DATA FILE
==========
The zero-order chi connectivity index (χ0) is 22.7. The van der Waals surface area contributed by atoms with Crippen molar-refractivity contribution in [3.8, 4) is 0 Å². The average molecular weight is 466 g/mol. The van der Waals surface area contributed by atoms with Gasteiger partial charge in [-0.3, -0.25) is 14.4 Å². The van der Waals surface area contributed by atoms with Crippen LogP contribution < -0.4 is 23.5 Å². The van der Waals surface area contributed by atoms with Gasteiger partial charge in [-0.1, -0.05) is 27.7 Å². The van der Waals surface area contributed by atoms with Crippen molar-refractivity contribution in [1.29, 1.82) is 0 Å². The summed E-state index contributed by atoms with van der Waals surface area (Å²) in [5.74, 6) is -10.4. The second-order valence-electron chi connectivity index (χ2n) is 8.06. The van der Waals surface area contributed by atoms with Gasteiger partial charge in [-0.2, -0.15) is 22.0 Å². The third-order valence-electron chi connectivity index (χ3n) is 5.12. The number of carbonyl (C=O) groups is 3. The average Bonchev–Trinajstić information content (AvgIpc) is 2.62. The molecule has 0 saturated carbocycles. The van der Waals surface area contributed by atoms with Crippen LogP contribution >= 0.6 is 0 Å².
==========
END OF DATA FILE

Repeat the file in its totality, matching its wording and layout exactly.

The zero-order chi connectivity index (χ0) is 22.7. The van der Waals surface area contributed by atoms with Crippen molar-refractivity contribution in [3.8, 4) is 0 Å². The average molecular weight is 466 g/mol. The van der Waals surface area contributed by atoms with Gasteiger partial charge in [-0.3, -0.25) is 14.4 Å². The van der Waals surface area contributed by atoms with Crippen LogP contribution < -0.4 is 23.5 Å². The van der Waals surface area contributed by atoms with Gasteiger partial charge in [-0.1, -0.05) is 27.7 Å². The van der Waals surface area contributed by atoms with Crippen molar-refractivity contribution in [1.29, 1.82) is 0 Å². The summed E-state index contributed by atoms with van der Waals surface area (Å²) in [5.74, 6) is -10.4. The second-order valence-electron chi connectivity index (χ2n) is 8.06. The van der Waals surface area contributed by atoms with Gasteiger partial charge in [-0.2, -0.15) is 22.0 Å². The third-order valence-electron chi connectivity index (χ3n) is 5.12. The number of carbonyl (C=O) groups is 3. The average Bonchev–Trinajstić information content (AvgIpc) is 2.62. The molecule has 0 saturated carbocycles. The van der Waals surface area contributed by atoms with Crippen LogP contribution >= 0.6 is 0 Å².